Omni continued to expand during the late 1980s, but escalating property prices slowed its progress. In addition, Omni dealt with two failed properties in the late 1980s. In 1988, a project involving the restoration of a historic mission in Riverside, California, failed when the developer went bankrupt. A year later another California property, which was franchised by Omni, failed as a result of bad dealings by the owner that were outside of Omni's control. Despite modest setbacks, Omni added nine new holdings to its portfolio between 1987 and 1991, boosting its total number of properties to 45.
By 1991, the hotel industry was in the depths of a downturn that had started in the late 1980s. Changed tax laws, a dearth of new investment capital, and an overbuilt market combined to force the hotel industry into a depression of historic proportions. As demand decreased, the average pretax profit gleaned from a U.S. hotel room dropped from a profit of over $1,500 per year in the late 1980s to a loss of $719 by 1991 As industry revenues plunged, the average market value of a hotel room plummeted from $23,600 in 1988 to a $18,400 by 1992, representing a devaluation of industry assets of more than 20 percent in just four years. The average hotel built after 1985 had lost $5,000 per room by 1991. Many hotel owners and operators were forced out of business and had to forfeit their properties to lenders, or to the federally backed Resolution Trust Corporation.
In 1991, Wharf Holdings Limited purchased World International's share of Omni Hotels. Wharf installed a new management team headed by Jerry Best. Best replaced William Sheehan, who had piloted the company since Aer Lingus sold it in 1988. Best recognized opportunities in the industry despite industry woes. Because of property devaluation, a number of premier hotels were being sold for a fraction of their original value. Omni had resisted the temptation to expand irresponsibly during the industry heyday, so it was now in a position to build a portfolio of superior properties by paying rock-bottom prices.
Backed by Wharf's massive base of capital, Best and his team launched an aggressive five-year growth plan. The strategy included three primary goals: 1) to increase the number of North American properties from 39 to 60 by 1997; 2) to scrap any properties that did not complement Omni's market position; and 3) to seek ownership or management contracts with four-star properties in the top ten or 12 U.S. markets. Omni added just one more hotel in 1991, the Omni Houston Hotel. In 1992, though, Omni contracted three new franchises, acquired full equity in two of its properties, purchased a hotel in Dallas, and entered into a management contract for a property in Austin, Texas.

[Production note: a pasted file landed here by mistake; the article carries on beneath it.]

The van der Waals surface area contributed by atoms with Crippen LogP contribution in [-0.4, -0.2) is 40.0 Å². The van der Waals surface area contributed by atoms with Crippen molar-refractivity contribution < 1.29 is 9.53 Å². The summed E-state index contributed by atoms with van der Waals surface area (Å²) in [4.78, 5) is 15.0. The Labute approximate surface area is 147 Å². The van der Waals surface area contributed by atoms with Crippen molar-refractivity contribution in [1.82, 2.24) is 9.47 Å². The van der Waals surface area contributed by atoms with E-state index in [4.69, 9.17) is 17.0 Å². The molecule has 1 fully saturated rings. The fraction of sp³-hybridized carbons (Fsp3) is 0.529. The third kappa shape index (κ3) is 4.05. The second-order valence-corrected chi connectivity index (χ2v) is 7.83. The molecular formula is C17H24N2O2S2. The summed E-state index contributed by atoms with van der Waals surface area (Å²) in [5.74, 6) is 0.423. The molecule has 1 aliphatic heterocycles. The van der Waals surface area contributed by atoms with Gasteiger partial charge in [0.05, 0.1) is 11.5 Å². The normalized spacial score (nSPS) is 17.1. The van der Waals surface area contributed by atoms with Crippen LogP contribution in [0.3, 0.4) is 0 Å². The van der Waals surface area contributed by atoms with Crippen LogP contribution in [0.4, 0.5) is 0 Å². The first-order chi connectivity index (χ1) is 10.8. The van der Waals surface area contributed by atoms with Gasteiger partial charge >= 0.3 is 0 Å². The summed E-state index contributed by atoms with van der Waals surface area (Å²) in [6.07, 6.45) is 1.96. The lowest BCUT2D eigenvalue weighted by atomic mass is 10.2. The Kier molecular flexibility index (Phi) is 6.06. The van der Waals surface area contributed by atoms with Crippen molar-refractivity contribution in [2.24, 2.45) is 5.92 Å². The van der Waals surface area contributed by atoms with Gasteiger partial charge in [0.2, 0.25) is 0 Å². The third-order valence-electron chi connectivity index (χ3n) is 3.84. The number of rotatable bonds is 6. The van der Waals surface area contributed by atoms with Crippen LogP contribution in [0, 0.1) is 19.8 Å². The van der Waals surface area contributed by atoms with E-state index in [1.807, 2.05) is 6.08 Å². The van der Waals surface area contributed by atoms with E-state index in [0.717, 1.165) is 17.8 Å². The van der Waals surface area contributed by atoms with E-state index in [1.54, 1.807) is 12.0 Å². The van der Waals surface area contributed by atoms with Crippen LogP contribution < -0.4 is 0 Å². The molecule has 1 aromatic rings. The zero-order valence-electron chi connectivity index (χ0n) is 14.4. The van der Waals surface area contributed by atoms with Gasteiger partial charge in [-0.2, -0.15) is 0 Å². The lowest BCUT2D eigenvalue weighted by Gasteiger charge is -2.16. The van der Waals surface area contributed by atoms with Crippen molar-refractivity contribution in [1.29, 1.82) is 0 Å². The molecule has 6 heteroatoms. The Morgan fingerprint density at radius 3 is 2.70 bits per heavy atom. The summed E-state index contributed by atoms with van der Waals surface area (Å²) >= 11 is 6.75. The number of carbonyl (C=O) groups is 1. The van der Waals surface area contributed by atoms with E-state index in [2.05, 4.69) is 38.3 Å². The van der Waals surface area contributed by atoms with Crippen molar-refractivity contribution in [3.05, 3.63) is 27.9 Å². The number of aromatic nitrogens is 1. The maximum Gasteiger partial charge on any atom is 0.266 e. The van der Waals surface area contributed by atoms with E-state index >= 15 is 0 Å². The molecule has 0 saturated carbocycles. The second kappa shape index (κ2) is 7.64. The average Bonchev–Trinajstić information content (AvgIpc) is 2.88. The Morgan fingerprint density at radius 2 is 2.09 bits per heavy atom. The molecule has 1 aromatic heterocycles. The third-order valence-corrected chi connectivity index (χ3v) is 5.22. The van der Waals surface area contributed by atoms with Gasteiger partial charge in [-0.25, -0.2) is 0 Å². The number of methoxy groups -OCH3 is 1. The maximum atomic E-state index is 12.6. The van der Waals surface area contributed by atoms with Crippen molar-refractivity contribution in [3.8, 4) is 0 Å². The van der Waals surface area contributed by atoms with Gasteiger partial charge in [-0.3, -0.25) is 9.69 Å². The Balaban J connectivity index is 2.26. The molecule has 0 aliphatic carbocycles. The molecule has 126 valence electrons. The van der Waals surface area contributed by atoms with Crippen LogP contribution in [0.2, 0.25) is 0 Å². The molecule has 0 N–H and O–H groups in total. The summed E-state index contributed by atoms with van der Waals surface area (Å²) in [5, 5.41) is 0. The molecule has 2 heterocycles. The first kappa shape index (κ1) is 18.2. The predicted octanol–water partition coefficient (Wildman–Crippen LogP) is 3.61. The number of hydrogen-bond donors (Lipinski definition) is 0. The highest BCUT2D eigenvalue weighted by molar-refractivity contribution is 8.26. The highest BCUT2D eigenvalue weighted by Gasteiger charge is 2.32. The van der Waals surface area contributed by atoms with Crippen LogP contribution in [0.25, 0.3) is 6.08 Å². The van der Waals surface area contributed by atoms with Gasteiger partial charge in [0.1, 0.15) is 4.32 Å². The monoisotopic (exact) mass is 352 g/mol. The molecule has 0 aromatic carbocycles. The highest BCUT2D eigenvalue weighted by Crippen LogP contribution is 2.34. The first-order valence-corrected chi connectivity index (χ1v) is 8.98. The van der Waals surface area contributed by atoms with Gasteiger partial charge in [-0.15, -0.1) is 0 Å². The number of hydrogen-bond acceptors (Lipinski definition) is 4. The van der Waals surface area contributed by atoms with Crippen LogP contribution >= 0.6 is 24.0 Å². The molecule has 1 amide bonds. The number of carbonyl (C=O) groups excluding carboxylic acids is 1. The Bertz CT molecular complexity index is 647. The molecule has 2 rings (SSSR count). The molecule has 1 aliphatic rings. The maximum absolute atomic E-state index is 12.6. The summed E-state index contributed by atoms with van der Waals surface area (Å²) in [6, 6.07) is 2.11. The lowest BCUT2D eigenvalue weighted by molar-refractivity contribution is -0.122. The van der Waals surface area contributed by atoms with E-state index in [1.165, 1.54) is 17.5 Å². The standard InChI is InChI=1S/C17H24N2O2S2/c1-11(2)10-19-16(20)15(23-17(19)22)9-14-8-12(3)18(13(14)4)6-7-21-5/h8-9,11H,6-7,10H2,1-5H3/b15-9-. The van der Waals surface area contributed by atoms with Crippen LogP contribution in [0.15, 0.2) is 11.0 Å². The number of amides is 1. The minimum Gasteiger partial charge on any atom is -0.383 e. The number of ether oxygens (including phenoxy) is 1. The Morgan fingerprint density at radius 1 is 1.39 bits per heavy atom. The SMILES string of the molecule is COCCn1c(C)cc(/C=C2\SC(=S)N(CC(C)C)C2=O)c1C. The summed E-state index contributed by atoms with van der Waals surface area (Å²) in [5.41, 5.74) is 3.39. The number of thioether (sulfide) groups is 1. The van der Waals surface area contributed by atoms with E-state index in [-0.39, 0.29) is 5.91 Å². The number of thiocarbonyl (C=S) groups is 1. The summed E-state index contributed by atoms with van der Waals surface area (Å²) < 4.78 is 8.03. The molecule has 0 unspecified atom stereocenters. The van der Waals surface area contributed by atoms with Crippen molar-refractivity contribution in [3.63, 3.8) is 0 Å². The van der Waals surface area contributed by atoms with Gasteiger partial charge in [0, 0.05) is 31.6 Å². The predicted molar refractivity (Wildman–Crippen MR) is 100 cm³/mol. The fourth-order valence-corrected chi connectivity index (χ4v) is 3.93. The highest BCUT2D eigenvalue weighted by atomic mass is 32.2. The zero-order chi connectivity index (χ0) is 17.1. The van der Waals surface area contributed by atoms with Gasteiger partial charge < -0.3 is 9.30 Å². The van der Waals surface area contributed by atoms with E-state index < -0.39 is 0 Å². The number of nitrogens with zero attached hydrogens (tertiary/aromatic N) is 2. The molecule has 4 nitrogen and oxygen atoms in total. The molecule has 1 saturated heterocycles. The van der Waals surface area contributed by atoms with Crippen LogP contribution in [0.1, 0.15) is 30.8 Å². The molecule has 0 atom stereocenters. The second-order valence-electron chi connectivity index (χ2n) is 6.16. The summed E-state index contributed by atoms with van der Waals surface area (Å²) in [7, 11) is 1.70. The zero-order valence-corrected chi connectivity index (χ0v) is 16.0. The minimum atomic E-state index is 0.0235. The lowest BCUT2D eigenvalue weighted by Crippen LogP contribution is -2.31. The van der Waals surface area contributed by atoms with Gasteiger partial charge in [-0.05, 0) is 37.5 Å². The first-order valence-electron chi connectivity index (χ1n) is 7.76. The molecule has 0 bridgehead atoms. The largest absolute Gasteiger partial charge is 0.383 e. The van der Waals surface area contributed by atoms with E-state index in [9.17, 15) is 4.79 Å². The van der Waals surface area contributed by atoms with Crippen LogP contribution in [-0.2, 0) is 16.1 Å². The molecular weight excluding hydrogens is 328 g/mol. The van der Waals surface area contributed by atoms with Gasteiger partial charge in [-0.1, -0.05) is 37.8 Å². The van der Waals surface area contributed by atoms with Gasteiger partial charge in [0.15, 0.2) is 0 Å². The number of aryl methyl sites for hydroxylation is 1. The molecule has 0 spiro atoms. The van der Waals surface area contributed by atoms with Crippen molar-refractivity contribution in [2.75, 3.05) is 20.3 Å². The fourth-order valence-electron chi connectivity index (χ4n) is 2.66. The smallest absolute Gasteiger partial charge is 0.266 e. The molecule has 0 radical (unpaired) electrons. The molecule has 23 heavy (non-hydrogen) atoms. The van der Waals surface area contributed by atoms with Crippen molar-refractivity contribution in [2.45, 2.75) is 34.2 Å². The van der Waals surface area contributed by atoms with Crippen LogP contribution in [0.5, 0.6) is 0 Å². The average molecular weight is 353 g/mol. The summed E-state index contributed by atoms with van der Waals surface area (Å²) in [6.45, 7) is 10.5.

Although Omni was able to take advantage of cut-rate property prices during 1992, the industry began to show signs of recovery. The average U.S. hotel room generated a meager profit of $159 in 1992, which served to buoy property prices in 1993. In 1993, Omni secured a flagship hotel in Chicago, the Chicago Hyatt Regency, which became the Omni Chicago Hotel. It also broadened its presence in Mexico with the addition of a franchise in Juatulco. Additional purchases early in 1994 boosted Omni's worldwide holdings (in operation or under development) to 45 hotels comprising 17,000 rooms. Thirty-six of the hotels were in the United States, two in Mexico, three in Hong Kong, and two in Singapore and Vietnam. Two more properties were scheduled to open in 1995, one in China and another in Indonesia, and several other negotiations were in progress.
By 1994, Omni generated approximately $500 million in annual revenues and employed a work force of more than 8,000. Its upscale and luxury hotels averaged 300 to 400 rooms and were generally oriented to corporate business travelers and business groups and associations. Going into the mid 1990s, Omni was focusing on continued U.S. expansion, particularly on the West Coast, through acquisition, franchising, and management contracts. It was also targeting selected regions in the Far East and Mexico.
- Albertini, Steve, Omni Hotels History, Hampton, New Hampshire: Omni Hotels, 1994.
- Albertini, Steve, Omni Hotels Follows Strategic Growth Initiative, Hampton, N.H.: Omni Hotels, 1994.
- McClain, Tim, "Bigger Presence in West still Sought by Omni," San Diego Daily Transcript, November 19, 1991, p. 1.
- Miller, Leslie, "Once Dunfey-Owned Omni Hotels Seek Bargains as Other Chains Divest Properties," New Hampshire Review, August 7, 1992, p. 2.
- Moskowitz, Daniel B., "Challenges on Trademarks Are Everywhere for Omni Hotels," Washington Post, September 21, 1992, p. E11.
Source: International Directory of Company Histories, Vol. 12. St. James Press, 1996.